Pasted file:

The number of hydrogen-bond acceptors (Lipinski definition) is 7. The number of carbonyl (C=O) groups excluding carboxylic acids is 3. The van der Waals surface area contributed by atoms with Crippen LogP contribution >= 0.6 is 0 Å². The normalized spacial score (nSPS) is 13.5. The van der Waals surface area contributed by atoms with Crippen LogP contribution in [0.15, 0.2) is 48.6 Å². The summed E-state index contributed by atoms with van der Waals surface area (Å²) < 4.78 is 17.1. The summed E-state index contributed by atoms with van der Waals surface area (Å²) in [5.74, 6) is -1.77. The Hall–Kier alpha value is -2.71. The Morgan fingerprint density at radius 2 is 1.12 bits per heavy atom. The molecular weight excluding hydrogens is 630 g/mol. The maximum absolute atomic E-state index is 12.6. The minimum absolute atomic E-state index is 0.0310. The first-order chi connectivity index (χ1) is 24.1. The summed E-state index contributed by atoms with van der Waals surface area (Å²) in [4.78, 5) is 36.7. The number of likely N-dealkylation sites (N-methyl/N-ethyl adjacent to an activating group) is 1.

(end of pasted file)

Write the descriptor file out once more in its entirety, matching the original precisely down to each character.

The number of hydrogen-bond acceptors (Lipinski definition) is 7. The number of carbonyl (C=O) groups excluding carboxylic acids is 3. The van der Waals surface area contributed by atoms with Crippen LogP contribution >= 0.6 is 0 Å². The normalized spacial score (nSPS) is 13.5. The van der Waals surface area contributed by atoms with Crippen LogP contribution in [0.15, 0.2) is 48.6 Å². The summed E-state index contributed by atoms with van der Waals surface area (Å²) < 4.78 is 17.1. The summed E-state index contributed by atoms with van der Waals surface area (Å²) in [5.74, 6) is -1.77. The Hall–Kier alpha value is -2.71. The Morgan fingerprint density at radius 2 is 1.12 bits per heavy atom. The molecular weight excluding hydrogens is 630 g/mol. The maximum absolute atomic E-state index is 12.6. The minimum absolute atomic E-state index is 0.0310. The first-order chi connectivity index (χ1) is 24.1. The summed E-state index contributed by atoms with van der Waals surface area (Å²) in [4.78, 5) is 36.7. The number of likely N-dealkylation sites (N-methyl/N-ethyl adjacent to an activating group) is 1.